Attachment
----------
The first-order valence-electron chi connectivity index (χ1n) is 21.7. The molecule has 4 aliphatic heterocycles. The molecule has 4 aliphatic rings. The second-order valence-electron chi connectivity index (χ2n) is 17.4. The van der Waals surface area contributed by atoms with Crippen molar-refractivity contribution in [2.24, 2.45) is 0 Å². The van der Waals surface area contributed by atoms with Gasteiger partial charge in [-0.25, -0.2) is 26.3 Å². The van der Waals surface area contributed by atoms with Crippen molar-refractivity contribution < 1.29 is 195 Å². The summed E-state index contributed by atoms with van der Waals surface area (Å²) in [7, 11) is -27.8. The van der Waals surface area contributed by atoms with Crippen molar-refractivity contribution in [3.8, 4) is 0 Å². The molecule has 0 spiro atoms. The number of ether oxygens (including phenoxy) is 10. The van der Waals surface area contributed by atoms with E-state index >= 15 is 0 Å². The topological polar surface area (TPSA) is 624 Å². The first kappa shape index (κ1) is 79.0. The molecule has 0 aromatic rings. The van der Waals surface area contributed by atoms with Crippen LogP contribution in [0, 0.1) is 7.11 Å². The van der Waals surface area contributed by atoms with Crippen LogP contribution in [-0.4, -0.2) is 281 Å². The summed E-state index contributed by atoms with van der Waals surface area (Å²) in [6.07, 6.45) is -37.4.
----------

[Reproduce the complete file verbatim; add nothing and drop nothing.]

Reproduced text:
The first-order valence-electron chi connectivity index (χ1n) is 21.7. The molecule has 4 aliphatic heterocycles. The molecule has 4 aliphatic rings. The second-order valence-electron chi connectivity index (χ2n) is 17.4. The van der Waals surface area contributed by atoms with Crippen molar-refractivity contribution in [2.24, 2.45) is 0 Å². The van der Waals surface area contributed by atoms with Gasteiger partial charge in [-0.25, -0.2) is 26.3 Å². The van der Waals surface area contributed by atoms with Crippen molar-refractivity contribution < 1.29 is 195 Å². The summed E-state index contributed by atoms with van der Waals surface area (Å²) in [7, 11) is -27.8. The van der Waals surface area contributed by atoms with Crippen molar-refractivity contribution in [3.8, 4) is 0 Å². The molecule has 0 spiro atoms. The number of ether oxygens (including phenoxy) is 10. The van der Waals surface area contributed by atoms with E-state index >= 15 is 0 Å². The topological polar surface area (TPSA) is 624 Å². The first kappa shape index (κ1) is 79.0. The molecule has 0 aromatic rings. The van der Waals surface area contributed by atoms with Crippen LogP contribution in [0, 0.1) is 7.11 Å². The van der Waals surface area contributed by atoms with Crippen LogP contribution in [-0.4, -0.2) is 281 Å². The summed E-state index contributed by atoms with van der Waals surface area (Å²) in [6.07, 6.45) is -37.4.